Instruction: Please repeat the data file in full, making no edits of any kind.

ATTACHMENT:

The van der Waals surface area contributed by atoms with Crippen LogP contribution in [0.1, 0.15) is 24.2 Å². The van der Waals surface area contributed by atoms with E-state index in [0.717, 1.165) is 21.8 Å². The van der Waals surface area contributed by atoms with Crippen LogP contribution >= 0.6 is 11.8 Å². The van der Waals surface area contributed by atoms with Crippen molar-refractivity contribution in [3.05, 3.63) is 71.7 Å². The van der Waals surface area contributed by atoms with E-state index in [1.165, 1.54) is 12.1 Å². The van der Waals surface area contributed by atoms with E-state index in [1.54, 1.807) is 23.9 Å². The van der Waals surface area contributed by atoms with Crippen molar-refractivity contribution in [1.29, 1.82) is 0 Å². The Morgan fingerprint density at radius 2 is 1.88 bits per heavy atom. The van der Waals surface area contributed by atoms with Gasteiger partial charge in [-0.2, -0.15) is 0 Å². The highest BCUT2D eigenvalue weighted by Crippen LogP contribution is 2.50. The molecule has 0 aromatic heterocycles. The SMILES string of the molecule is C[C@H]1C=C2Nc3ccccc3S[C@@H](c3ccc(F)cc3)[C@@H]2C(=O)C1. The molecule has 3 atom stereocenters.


The van der Waals surface area contributed by atoms with Crippen LogP contribution in [0.1, 0.15) is 24.2 Å². The van der Waals surface area contributed by atoms with E-state index in [0.717, 1.165) is 21.8 Å². The van der Waals surface area contributed by atoms with Crippen LogP contribution >= 0.6 is 11.8 Å². The van der Waals surface area contributed by atoms with Crippen molar-refractivity contribution in [3.05, 3.63) is 71.7 Å². The van der Waals surface area contributed by atoms with E-state index in [1.165, 1.54) is 12.1 Å². The van der Waals surface area contributed by atoms with E-state index in [1.54, 1.807) is 23.9 Å². The van der Waals surface area contributed by atoms with Crippen molar-refractivity contribution in [1.29, 1.82) is 0 Å². The Morgan fingerprint density at radius 2 is 1.88 bits per heavy atom. The van der Waals surface area contributed by atoms with Gasteiger partial charge in [-0.2, -0.15) is 0 Å². The highest BCUT2D eigenvalue weighted by Crippen LogP contribution is 2.50. The molecule has 0 aromatic heterocycles. The SMILES string of the molecule is C[C@H]1C=C2Nc3ccccc3S[C@@H](c3ccc(F)cc3)[C@@H]2C(=O)C1. The molecule has 3 atom stereocenters.